My friends over at EFF just revealed that Healthcare.gov is sending personal data to dozens of tracking sites:
It’s especially troubling that the U.S. government is sending personal information to commercial companies on a website that’s touted as the place for people to obtain health care coverage. Even more troubling is the potential for companies like Doubleclick, Google, Twitter, Yahoo, and others to associate this data with a person’s actual identity.
The referenced AP story uses even more damning language:
The government’s health insurance website is quietly sending consumers’ personal data to private companies that specialize in advertising and analyzing Internet data for performance and marketing, The Associated Press has learned.
Sounds pretty bad, right? Except it’s almost certainly not what it sounds like. It’s almost certainly a simple mistake.
How could this be a mistake, you ask? Here’s what almost certainly happened:
- Someone at Healthcare.gov wanted to analyze patterns of usage of the site. This is often done to optimize sites for better usage. So they added a tracker to their page for MixPanel, for Optimizely, for Google Analytics, and a couple of other sites that help you understand how people use your site. In all likelihood, different departments added different trackers, each for their own purposes, almost certainly with good intentions of making the web site more usable.
- Separately, someone built the web form that lets you enter basic information about yourself so you can find a health plan. That information is, in large part, fairly personal: your age, your zip code, whether or not you smoke, etc. And for some reason, almost certainly completely random, they used a web form with an action type of GET.
- Here’s the first mildly technical point. When you submit a GET form, the data in the form is appended to the URL, like so:
Not a big deal, since that data is going to Healthcare.gov anyways.
- And now for the second mildly technical point. For tracking purposes, trackers often blindly copy the current URL and send it to their homebase, so that the trackers can tell you users spent 5s on this page, then 10s on that page, etc. In addition, when your browser requests an embedded YouTube video, or an embedded tracker, it sends the current URL as part of the request in a so-called Referrer field.
- Put those two technical points together, and boom: a web site that collects personal information with GET forms and uses third-party tracking widgets tends to send form data to those third parties.
This is extremely common. Many web sites with sufficiently large engineering teams have no idea how many trackers they’ve embedded. It’s typical for a web site to move from one site analysis tool to another and to forget to remove the first tracking widget in the process. When the Wall Street Journal reported on these issues a couple of years ago with their fantastic What They Know series, they forgot to mention that their own page has a half-dozen trackers embedded.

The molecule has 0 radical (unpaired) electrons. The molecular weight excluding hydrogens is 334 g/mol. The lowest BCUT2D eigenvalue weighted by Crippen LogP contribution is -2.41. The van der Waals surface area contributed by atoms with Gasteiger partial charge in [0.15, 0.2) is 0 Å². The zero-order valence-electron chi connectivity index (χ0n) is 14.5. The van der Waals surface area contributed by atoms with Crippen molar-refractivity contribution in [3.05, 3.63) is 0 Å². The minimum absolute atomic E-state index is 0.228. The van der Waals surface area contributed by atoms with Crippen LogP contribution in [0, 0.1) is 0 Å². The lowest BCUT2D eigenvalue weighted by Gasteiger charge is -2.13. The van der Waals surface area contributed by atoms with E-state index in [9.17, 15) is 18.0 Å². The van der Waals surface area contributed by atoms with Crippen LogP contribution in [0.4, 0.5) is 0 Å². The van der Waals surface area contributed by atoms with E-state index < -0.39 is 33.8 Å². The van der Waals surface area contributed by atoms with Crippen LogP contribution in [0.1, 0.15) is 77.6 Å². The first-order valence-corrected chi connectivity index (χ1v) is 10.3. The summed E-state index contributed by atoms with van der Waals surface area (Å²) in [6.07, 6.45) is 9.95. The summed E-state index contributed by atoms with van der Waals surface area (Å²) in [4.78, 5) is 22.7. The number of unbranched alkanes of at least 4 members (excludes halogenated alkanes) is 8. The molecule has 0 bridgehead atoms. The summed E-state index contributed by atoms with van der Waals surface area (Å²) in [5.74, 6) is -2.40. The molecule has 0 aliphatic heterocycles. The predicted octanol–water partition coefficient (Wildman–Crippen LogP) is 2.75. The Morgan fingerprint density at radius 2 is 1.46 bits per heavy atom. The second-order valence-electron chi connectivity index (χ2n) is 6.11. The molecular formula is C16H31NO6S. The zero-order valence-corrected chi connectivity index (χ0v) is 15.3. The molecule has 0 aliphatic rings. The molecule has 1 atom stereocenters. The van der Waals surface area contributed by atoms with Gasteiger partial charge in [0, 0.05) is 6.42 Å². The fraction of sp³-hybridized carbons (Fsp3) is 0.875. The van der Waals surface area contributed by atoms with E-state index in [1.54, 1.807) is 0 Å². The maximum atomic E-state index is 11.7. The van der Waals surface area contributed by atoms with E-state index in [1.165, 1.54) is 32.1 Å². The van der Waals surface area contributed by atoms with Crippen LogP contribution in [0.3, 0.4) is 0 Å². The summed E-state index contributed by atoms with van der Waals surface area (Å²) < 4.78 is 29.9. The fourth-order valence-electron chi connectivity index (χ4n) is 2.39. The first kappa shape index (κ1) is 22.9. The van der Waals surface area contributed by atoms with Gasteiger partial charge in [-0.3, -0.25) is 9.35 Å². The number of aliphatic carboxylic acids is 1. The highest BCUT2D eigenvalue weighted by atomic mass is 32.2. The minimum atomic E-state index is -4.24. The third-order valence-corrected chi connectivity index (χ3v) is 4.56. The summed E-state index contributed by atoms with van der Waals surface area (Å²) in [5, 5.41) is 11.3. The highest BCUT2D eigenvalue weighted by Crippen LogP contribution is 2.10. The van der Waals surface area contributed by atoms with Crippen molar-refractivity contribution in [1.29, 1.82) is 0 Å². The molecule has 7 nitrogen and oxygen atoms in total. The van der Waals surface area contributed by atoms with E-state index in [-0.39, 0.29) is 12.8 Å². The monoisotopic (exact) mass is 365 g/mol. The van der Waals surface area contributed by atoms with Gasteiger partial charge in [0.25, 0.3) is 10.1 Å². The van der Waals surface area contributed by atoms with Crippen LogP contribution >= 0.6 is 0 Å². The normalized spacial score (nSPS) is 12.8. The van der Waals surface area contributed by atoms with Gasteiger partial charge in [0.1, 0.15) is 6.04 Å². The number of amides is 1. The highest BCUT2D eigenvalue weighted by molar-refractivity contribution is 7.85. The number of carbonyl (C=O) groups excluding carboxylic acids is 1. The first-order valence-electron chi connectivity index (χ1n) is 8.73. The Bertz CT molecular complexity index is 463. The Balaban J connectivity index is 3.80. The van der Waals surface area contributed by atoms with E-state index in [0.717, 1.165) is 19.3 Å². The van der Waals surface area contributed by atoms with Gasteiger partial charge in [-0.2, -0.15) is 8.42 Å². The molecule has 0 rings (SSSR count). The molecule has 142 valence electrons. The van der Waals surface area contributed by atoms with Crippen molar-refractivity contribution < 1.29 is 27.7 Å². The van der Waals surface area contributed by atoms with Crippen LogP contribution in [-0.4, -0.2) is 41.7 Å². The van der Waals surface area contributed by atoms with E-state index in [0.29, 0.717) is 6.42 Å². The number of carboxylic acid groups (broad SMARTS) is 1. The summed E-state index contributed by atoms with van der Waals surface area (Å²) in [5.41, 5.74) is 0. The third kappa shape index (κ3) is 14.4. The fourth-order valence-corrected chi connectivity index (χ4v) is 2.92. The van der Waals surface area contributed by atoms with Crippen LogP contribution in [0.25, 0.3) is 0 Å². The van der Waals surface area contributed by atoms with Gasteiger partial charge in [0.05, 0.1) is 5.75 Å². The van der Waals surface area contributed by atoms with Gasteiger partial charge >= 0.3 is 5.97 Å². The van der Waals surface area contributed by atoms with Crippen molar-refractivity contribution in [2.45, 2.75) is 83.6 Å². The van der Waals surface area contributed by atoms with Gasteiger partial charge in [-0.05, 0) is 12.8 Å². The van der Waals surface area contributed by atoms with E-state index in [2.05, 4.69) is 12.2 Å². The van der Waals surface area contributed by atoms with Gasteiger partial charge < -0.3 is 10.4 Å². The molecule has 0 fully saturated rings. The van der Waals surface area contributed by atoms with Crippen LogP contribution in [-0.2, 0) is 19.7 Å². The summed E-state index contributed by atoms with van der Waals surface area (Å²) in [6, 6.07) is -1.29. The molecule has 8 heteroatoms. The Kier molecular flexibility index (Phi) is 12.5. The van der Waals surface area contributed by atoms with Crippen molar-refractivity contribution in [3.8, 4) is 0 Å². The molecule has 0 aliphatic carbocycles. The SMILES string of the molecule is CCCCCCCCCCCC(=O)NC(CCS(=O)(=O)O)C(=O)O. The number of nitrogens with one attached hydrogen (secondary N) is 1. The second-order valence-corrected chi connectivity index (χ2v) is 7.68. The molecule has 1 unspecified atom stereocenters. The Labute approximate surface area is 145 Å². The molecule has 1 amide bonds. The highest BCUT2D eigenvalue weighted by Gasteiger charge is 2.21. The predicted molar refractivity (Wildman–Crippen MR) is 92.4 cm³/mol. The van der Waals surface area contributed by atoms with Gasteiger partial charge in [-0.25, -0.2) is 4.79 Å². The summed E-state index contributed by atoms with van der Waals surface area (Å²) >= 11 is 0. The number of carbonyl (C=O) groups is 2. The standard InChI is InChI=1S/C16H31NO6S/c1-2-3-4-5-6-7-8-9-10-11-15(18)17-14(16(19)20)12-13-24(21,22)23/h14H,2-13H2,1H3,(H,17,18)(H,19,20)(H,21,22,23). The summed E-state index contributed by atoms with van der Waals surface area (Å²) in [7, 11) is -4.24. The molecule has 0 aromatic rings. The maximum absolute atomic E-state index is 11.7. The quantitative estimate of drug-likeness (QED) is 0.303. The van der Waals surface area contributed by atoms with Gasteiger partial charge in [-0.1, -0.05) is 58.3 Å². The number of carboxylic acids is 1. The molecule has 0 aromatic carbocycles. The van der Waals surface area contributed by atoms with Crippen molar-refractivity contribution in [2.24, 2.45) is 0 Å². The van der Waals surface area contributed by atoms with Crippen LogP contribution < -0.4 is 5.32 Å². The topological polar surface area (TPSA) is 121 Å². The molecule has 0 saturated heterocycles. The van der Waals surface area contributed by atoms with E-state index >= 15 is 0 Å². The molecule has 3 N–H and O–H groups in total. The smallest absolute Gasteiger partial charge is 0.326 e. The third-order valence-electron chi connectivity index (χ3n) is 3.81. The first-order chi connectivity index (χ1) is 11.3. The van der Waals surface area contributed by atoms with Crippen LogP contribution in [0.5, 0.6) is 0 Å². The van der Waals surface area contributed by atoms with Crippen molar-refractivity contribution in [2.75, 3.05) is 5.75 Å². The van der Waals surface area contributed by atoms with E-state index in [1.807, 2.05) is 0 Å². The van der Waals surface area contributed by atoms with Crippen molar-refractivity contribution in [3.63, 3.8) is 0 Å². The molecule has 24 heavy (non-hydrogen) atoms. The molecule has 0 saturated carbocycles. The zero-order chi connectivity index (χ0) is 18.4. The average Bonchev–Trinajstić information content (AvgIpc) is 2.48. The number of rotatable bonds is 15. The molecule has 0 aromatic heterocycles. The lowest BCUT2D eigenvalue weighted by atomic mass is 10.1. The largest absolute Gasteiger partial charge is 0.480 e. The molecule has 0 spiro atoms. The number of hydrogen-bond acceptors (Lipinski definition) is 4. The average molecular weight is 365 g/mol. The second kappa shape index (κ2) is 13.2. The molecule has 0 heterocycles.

I’ve said it before, and I’ll say it again: unfortunately, your information wants to be free. My favorite analogy remains:
when building a skyscraper, workers are constantly fighting gravity. One moment of inattention, and a steel beam can fall from the 50th floor, turning a small oversight into a tragedy. The same goes for software systems and data breaches. The natural state of data is to be copied, logged, transmitted, stored, and stored again. It takes constant fighting and vigilance to prevent that breach. It takes privacy and security engineering.
So, am I letting Healthcare.gov off the hook? Not at all, they should have done their due diligence and done a more thorough privacy audit. And using GET forms is particularly sloppy, since it leads to data sprayed all over the place in logs, referrers, etc.
But was this a deliberate attempt at sharing private data with private companies? Not a chance. The press should do a better job of reporting this stuff. And, to my wonderful friends at EFF, this is a gentle nudge to say: so should you. It’s important to differentiate between negligence and malice, to not spread fear, uncertainty, and doubt, even when it’s issues we care about.
The good news is that HealthCare.gov has already responded by (a) reducing their number of trackers significantly and (b) submitting form data using XMLHttpRequest or POST. The bad news is how many people now actually believe that this was intentional, conspiratorial data selling. If that was Healthcare.gov’s intentions, there are much sneakier ways of doing that without getting caught so easily.
Oh, and if you want to understand more about trackers and block them as you surf the web, try the very excellent Ghostery extension for your browser.